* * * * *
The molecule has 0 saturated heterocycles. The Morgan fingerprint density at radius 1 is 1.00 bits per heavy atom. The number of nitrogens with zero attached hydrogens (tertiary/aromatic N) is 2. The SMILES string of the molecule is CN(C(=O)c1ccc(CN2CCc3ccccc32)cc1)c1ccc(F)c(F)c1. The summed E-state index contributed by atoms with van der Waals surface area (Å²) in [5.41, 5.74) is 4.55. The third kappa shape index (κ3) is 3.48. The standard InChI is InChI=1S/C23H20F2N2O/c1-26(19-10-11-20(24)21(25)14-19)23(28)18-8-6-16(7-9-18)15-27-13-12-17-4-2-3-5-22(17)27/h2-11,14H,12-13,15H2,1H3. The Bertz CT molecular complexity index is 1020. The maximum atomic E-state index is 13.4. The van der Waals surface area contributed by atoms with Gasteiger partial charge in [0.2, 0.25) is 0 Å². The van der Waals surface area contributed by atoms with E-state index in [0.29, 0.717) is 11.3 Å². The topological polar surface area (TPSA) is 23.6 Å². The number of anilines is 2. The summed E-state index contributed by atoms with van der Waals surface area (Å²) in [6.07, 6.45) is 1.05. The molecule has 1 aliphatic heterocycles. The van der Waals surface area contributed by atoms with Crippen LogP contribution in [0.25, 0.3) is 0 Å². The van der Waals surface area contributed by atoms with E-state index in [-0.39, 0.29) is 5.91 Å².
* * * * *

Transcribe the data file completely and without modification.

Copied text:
The molecule has 0 saturated heterocycles. The Morgan fingerprint density at radius 1 is 1.00 bits per heavy atom. The number of nitrogens with zero attached hydrogens (tertiary/aromatic N) is 2. The SMILES string of the molecule is CN(C(=O)c1ccc(CN2CCc3ccccc32)cc1)c1ccc(F)c(F)c1. The summed E-state index contributed by atoms with van der Waals surface area (Å²) in [5.41, 5.74) is 4.55. The third kappa shape index (κ3) is 3.48. The standard InChI is InChI=1S/C23H20F2N2O/c1-26(19-10-11-20(24)21(25)14-19)23(28)18-8-6-16(7-9-18)15-27-13-12-17-4-2-3-5-22(17)27/h2-11,14H,12-13,15H2,1H3. The Bertz CT molecular complexity index is 1020. The maximum atomic E-state index is 13.4. The van der Waals surface area contributed by atoms with Gasteiger partial charge in [0.2, 0.25) is 0 Å². The van der Waals surface area contributed by atoms with E-state index in [0.29, 0.717) is 11.3 Å². The topological polar surface area (TPSA) is 23.6 Å². The number of anilines is 2. The summed E-state index contributed by atoms with van der Waals surface area (Å²) in [6.07, 6.45) is 1.05. The molecule has 1 aliphatic heterocycles. The van der Waals surface area contributed by atoms with Crippen LogP contribution in [0.25, 0.3) is 0 Å². The van der Waals surface area contributed by atoms with E-state index in [-0.39, 0.29) is 5.91 Å².